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Copperopolis Roads and Trails

Following the discovery of gold in 1848, hordes of eager argonauts swept into the Mother Lode. Although the lands near Copperopolis were not included in the boom-and-bust mining areas of the early Gold Rush, they came to have a front-row seat to the traffic to and from some of the greatest camps of the Southern Mines. At first, travel was by foot or on horseback, and most people used the established Indian route: the Antelope Trail. Also known as the “Stanislaus Trail,” the “Old Stockton Trail,” and “Marshall’s Trail,” the route followed the Antelope Trail up Rock Creek and through Salt Spring Valley; followed the Bear Trap Trail over Bear Mountain to Nassau Valley; and then went on to Angels Camp, Murphys, and neighboring diggings. At Felix, in Salt Spring Valley, routes led southeasterly to crossings at Central and O’Byrnes ferries on the Stanislaus River and then to the Tuolumne County camps of Sonora, Jamestown, and Columbia (1 – pgs.9-11).

Four of the historic ferry roads pass through or near the Flowers Ranch area: two early roads to O’Byrnes Ferry on the Stanislaus River, one to Knights Ferry, and another from Copperopolis to Sonora. All of these roads were depicted on the 1870 General Land Office (GLO) plat and the 1916 U.S. Geologic Survey quadrangle but were undoubtedly in use from the earliest years of the Gold Rush. Known locally as the “ferry roads,” they provided access to the Stanislaus River ferries and the diggings from first the Old Antelope Trail and later Reed’s Turnpike.

Over the ensuing years, the roads in the Flowers Ranch area were noted under different names. The road from McCarty’s Log Cabin Ranch to O’Byrnes Ferry, with a branch to Knights Ferry, was known as the O’Byrnes Ferry Road in 1858, the Salt Spring Valley and Knights Ferry Road in 1860, Stockton Road via Reynolds Ferry and the old Burns Ferry Road in 1870, and by various other destination designations as traffic and originations demanded (2).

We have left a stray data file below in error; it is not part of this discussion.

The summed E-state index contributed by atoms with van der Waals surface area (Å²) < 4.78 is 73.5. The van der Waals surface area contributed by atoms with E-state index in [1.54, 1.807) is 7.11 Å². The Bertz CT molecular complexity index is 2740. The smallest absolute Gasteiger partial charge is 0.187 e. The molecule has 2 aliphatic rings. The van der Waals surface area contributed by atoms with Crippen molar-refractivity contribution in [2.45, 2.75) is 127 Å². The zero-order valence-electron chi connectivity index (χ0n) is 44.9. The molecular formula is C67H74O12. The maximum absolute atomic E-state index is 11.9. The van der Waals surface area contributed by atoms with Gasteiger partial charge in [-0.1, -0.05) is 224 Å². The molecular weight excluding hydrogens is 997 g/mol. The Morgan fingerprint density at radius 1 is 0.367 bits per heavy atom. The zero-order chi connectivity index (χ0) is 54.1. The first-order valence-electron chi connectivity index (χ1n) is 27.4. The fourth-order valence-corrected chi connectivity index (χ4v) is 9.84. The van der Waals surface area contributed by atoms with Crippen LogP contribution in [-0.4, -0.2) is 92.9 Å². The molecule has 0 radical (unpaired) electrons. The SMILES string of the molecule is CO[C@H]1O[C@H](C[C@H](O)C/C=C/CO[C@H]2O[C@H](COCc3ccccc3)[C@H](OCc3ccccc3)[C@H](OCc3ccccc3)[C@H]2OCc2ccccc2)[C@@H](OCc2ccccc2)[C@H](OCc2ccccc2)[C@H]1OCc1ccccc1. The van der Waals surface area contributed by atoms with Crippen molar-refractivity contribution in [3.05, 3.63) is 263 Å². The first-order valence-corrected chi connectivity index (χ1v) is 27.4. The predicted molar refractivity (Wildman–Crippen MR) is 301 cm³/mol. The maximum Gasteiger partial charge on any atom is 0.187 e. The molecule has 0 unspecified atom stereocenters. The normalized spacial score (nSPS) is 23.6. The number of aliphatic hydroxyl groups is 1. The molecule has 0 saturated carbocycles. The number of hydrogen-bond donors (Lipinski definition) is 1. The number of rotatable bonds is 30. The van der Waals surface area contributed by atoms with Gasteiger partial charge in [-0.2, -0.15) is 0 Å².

Another ferry road, established in 1858, was known alternately as the Six Mile Bar Road, Upper O’Byrnes Ferry Road, Copperopolis and Knights Ferry Road, and Road to Burns Ferry. It courses southeasterly in sections 4, 10, and 15, T1N, 12E, to connect with the present Littlejohn Road to the east and continue on to O’Byrnes and Knights Ferries (3). A segment of a branch of this road southeasterly of the Flowers Ranch was previously recorded.

By the early 1850s, another road from Stockton to the mines, following the approximate route of State Route 4, came over Hog Hill from Shafer’s Store as far as McCarty’s Log Cabin Ranch, where it turned southeasterly toward the ferries. This road was known alternately as the O’Byrnes Ferry Road, Reynolds Ferry Road, Shirley Road, or Stockton and Copperopolis Stage Road, depending upon the destination of the traveler.

With the discoveries of copper ore at Quail Hill, Napoleon City, and Copper Cañon (Copperopolis) in 1860, the need for a good road to the mines was imperative. William K. Reed and Thomas McCarty had discovered the Union Mine in 1860, and soon a community developed around the site. Reed built an impressive two-story brick store, and other entrepreneurs and settlers built stores, hotels, saloons, churches, schools, residences, and the usual accoutrements of a bustling town.

Reed’s Turnpike, constructed in 1864–1865 to connect Copperopolis and the mines on Quail Hill to the main Stockton Road, was the result of a venture by Reed, the owner of the rich Union Mine, and built with profits from that enterprise. Several settlements sprang up along that route, including large important ranches such as McCarty’s, Shafer’s, Suits/Beardslee’s, and the community of Telegraph City, which boasted a population of several hundred persons during the boom years when all the mines were operating. The toll road existed until 1885, when it was taken over by Calaveras County. It has been superseded by the construction of State Route 4, slightly to the north, which was completed in the early 1930s.

  1. Madam Felix’s Gold, The Story of the Madam Felix Mining District, Calaveras County, California, Fuller, Willard P. , Jr.; Judith Marvin; Julia G. Costello p.167, (1996)
  2. General Land Office 1870; U.S. Geological Survey 1916
  3. General Land Office 1870; U.S. Geological Survey 1916